It takes a little effort to find the exhibition “Women Hold Up Half the Sky” at the Skirball Cultural Center. You have to bypass three alluring gift shops and a bunch of other special exhibitions as well as close your ears to the children laughing in “Noah’s Ark” to get to a quiet gallery at the back of the museum, where a display of photos and wall texts will punch you in the stomach, then fill you with hope.
The show was inspired by and adapted from the best-selling book “Half the Sky: Turning Oppression Into Opportunity for Women” (Alfred A. Knopf, 2009) by New York Times op-ed columnist Nicholas D. Kristof and former Times reporter Sheryl WuDunn, his wife. The show tells horrific stories of women dying in childbirth in Africa because their religion doesn’t permit them to be seen by doctors, even if the physicians are female and husbands are present. Of women who survive pregnancies only to have their bodies left severely damaged because of inadequate care. Of young girls trafficked as sex slaves. But the show also tells stories of women who, with just a few dollars, started businesses that now employ whole villages. Of women who found their way to hospitals for their own care and then became health-care workers helping others.
It is an exhibition where you are asked to face despair head on, then see how it can be turned upside down when women are empowered.
During the opening week of the exhibition last month, I met Sakena Yacoobi, one of the empowered women championed by Kristof and WuDunn in the book, though she is only included at the Skirball in one of the multiple interactive multimedia displays that allow for direct donations to the causes.
Yacoobi came to Los Angeles from Afghanistan to talk about her work; while here she was escorted by a group of American Jewish World Service (AJWS) members from throughout the United States. AJWS has long been a strong supporter of Yacoobi’s work — building schools for women previously not allowed any form of education under the Taliban.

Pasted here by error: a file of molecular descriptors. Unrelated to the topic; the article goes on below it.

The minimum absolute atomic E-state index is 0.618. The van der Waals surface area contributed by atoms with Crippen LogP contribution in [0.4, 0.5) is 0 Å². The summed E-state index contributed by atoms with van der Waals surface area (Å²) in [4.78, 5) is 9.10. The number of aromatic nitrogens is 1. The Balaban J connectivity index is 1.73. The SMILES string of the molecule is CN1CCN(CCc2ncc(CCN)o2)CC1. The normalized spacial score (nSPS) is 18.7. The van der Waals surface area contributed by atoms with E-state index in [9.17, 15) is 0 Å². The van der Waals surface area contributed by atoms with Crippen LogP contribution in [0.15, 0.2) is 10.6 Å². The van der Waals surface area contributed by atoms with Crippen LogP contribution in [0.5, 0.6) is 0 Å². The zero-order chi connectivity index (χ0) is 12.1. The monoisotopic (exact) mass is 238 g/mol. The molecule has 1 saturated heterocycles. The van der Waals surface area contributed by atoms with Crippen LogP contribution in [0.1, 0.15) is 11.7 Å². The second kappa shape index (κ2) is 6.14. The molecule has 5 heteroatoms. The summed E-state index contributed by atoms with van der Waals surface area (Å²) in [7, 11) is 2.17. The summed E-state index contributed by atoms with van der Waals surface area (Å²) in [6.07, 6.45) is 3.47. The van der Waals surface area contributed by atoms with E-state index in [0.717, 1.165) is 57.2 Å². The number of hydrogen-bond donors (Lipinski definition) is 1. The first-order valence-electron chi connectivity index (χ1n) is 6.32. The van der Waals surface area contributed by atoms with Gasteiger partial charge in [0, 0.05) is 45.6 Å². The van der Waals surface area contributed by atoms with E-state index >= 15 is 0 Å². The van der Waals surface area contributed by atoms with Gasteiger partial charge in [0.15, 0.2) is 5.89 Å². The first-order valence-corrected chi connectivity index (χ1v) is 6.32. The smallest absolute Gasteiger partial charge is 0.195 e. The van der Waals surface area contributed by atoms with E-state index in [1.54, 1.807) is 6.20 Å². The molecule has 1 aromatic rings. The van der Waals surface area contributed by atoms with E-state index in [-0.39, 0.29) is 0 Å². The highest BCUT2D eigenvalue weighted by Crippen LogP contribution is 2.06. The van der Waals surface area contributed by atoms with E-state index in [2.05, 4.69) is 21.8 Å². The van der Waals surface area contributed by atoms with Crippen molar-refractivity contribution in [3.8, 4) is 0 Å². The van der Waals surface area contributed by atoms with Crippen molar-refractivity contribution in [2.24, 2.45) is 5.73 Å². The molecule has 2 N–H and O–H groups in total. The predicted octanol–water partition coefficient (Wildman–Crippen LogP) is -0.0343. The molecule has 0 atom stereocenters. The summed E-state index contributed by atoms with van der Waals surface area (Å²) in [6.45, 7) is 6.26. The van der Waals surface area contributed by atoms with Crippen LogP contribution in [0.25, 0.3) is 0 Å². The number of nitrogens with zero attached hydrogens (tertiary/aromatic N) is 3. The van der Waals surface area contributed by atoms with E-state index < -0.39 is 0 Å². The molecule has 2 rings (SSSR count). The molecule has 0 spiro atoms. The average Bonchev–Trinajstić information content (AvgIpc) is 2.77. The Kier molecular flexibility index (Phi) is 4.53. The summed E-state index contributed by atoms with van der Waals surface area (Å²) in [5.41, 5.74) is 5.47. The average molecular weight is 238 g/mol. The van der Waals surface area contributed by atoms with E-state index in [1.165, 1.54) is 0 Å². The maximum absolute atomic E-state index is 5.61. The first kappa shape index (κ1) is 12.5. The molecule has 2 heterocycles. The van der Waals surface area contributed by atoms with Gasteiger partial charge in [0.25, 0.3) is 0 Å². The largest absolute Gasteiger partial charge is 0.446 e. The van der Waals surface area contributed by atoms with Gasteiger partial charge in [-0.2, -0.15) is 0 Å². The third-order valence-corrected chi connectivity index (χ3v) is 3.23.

I’ve met many powerful people in my life, but no one has surprised or impressed me as much as Yacoobi. Appearing in traditional Muslim attire, her face revealed but the rest of her body covered in colorful dress, she greeted me at first with a gentle handshake and quiet smile. But after just one question about her work and the situation back home, I felt like I was facing a tidal wave heading toward me at 100 mph, leaving me both stunned and mesmerized. Yacoobi is that powerful.
Over the past 12 years, beginning with work in refugee camps and now throughout her country by means of her nongovernmental organization, the Afghan Institute of Learning, Yacoobi has educated women, who educate women, who educate their husbands and others. She figures she now reaches about 350,000 people annually through programs at 42 sites.
At the heart of her work is a simple philosophy: Ignorant women have no recourse. Ones who know how to read can know their rights.
“I am teaching women, they are becoming empowered. They are getting awareness, getting jobs. Becoming agents of change,” Yacoobi said. “They are learning about democracy and how important is gender equality. They are learning about health. Afghanistan has the second-highest rate of mortality in the world.”
Yacoobi talks with an urgency that comes from a place where every life is constantly in danger. “The situation in Afghanistan is very bad,” she said, though she brushes off any threats to her own safety. (Back home she has to travel with bodyguards, however.) She knows that her efforts are changing her world, but she’s afraid that at any moment her efforts could be curtailed — not just by a return of radical Muslim rule, but by a lack of money.
She said she believes that over the next five years, she could change as many as 8 million more lives. But to do so, she said, she’ll need another $8.5 million. Just over $1 per person — not bad, but a lot. Here’s how it works: “I have a teacher in my school teaching 35 students. And those students leave and teach another 35 at a time. I have 40 to 50 people come to a leadership conference, each one reaches another 40 to 50.” She has seen it add up.
Is this a full education? We think of high school, college, graduate school. Yacoobi’s view is different — by opening minds, she’s opening doors. “There are different levels of education,” she said. “I’m teaching people what is democracy. What is fairness. What is equality.”
She is helping to build a new society that, we should all hope, might endure when the American soldiers leave. But her cry for help is real; she now spends more time traveling, raising awareness — and funds — than she can building schools. She had just come from Mexico, was off to Qatar, then back to San Francisco. “I am 60, I have no family; my life is my program,” she told me. “Pray for me that I have another 10 years, because I have a lot of work to do.”
All for women so they really can hold up half the sky.
We can help Yacoobi by directing gifts to AJWS to the Afghan Institute of Learning.
And she’s just one of the courageous women needing support. At this time of year, as we turn our thoughts to the blessings afforded us, the Skirball show reminds us of lives far more endangered than our own. Where the benefit of a few dollars can help to build enterprising businesses, to extend lives.
And here’s one more tip: One of those gift shops at the Skirball offers opportunities for a great mitzvah: It’s filled with amazingly beautiful handicrafts all made by the subjects of “Half the Sky.” Buying a necklace or purse or something else for yourself or a loved one supports their work. How cool is that?
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